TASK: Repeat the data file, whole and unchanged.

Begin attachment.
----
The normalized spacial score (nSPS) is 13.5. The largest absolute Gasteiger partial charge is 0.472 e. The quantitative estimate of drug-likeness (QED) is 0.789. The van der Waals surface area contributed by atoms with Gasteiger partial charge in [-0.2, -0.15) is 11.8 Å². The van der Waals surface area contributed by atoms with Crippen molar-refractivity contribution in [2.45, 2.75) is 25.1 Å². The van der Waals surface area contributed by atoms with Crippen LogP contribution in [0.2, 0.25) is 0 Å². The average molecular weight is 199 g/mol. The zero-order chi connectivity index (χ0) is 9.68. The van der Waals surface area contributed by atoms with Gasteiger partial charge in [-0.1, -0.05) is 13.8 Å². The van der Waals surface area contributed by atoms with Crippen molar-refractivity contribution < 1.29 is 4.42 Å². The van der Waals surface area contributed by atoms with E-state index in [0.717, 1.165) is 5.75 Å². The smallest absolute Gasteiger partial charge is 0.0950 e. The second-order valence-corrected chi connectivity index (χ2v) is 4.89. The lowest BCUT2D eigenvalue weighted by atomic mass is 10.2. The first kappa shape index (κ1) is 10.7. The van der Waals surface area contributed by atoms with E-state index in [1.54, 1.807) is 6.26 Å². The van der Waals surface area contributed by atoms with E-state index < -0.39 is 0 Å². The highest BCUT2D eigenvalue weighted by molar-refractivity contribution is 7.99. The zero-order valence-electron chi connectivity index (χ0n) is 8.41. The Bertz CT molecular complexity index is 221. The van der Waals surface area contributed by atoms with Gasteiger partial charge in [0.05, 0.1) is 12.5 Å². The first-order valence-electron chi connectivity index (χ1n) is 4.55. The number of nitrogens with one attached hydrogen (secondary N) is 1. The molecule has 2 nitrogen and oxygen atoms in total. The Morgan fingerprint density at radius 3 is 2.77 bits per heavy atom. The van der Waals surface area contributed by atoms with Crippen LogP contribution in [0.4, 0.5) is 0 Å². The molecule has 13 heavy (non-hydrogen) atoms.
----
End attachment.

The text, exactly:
The normalized spacial score (nSPS) is 13.5. The largest absolute Gasteiger partial charge is 0.472 e. The quantitative estimate of drug-likeness (QED) is 0.789. The van der Waals surface area contributed by atoms with Gasteiger partial charge in [-0.2, -0.15) is 11.8 Å². The van der Waals surface area contributed by atoms with Crippen molar-refractivity contribution in [2.45, 2.75) is 25.1 Å². The van der Waals surface area contributed by atoms with Crippen LogP contribution in [0.2, 0.25) is 0 Å². The average molecular weight is 199 g/mol. The zero-order chi connectivity index (χ0) is 9.68. The van der Waals surface area contributed by atoms with Gasteiger partial charge in [-0.1, -0.05) is 13.8 Å². The van der Waals surface area contributed by atoms with Crippen molar-refractivity contribution < 1.29 is 4.42 Å². The van der Waals surface area contributed by atoms with E-state index in [0.717, 1.165) is 5.75 Å². The smallest absolute Gasteiger partial charge is 0.0950 e. The second-order valence-corrected chi connectivity index (χ2v) is 4.89. The lowest BCUT2D eigenvalue weighted by atomic mass is 10.2. The first kappa shape index (κ1) is 10.7. The van der Waals surface area contributed by atoms with E-state index in [1.54, 1.807) is 6.26 Å². The van der Waals surface area contributed by atoms with E-state index < -0.39 is 0 Å². The highest BCUT2D eigenvalue weighted by molar-refractivity contribution is 7.99. The zero-order valence-electron chi connectivity index (χ0n) is 8.41. The Bertz CT molecular complexity index is 221. The van der Waals surface area contributed by atoms with Gasteiger partial charge in [0.05, 0.1) is 12.5 Å². The first-order valence-electron chi connectivity index (χ1n) is 4.55. The number of nitrogens with one attached hydrogen (secondary N) is 1. The molecule has 2 nitrogen and oxygen atoms in total. The Morgan fingerprint density at radius 3 is 2.77 bits per heavy atom. The van der Waals surface area contributed by atoms with Crippen LogP contribution in [0.4, 0.5) is 0 Å². The molecule has 13 heavy (non-hydrogen) atoms.